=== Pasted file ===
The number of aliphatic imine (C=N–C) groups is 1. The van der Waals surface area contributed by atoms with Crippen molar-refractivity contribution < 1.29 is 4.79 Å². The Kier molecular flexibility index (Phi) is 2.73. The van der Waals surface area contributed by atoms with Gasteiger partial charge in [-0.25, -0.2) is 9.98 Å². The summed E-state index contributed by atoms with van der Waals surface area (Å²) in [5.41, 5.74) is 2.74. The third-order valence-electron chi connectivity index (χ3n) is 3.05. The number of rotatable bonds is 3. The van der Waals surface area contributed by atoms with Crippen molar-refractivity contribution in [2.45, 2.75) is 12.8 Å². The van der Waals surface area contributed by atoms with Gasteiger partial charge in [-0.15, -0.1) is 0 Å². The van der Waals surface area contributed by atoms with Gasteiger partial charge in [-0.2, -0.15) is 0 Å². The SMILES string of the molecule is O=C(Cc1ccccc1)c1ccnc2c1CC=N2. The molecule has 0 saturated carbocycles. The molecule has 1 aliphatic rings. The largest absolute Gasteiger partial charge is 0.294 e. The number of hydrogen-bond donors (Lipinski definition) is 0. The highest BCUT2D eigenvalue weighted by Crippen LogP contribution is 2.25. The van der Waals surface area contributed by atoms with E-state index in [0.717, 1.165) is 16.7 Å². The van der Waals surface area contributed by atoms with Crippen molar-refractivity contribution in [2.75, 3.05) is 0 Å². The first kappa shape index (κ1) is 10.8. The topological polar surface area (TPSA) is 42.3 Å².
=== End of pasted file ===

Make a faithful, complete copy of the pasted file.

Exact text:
The number of aliphatic imine (C=N–C) groups is 1. The van der Waals surface area contributed by atoms with Crippen molar-refractivity contribution < 1.29 is 4.79 Å². The Kier molecular flexibility index (Phi) is 2.73. The van der Waals surface area contributed by atoms with Gasteiger partial charge in [-0.25, -0.2) is 9.98 Å². The summed E-state index contributed by atoms with van der Waals surface area (Å²) in [5.41, 5.74) is 2.74. The third-order valence-electron chi connectivity index (χ3n) is 3.05. The number of rotatable bonds is 3. The van der Waals surface area contributed by atoms with Crippen molar-refractivity contribution in [2.45, 2.75) is 12.8 Å². The van der Waals surface area contributed by atoms with Gasteiger partial charge in [-0.15, -0.1) is 0 Å². The van der Waals surface area contributed by atoms with Gasteiger partial charge in [-0.2, -0.15) is 0 Å². The SMILES string of the molecule is O=C(Cc1ccccc1)c1ccnc2c1CC=N2. The molecule has 0 saturated carbocycles. The molecule has 1 aliphatic rings. The largest absolute Gasteiger partial charge is 0.294 e. The number of hydrogen-bond donors (Lipinski definition) is 0. The highest BCUT2D eigenvalue weighted by Crippen LogP contribution is 2.25. The van der Waals surface area contributed by atoms with E-state index in [0.717, 1.165) is 16.7 Å². The van der Waals surface area contributed by atoms with Crippen molar-refractivity contribution in [2.75, 3.05) is 0 Å². The first kappa shape index (κ1) is 10.8. The topological polar surface area (TPSA) is 42.3 Å².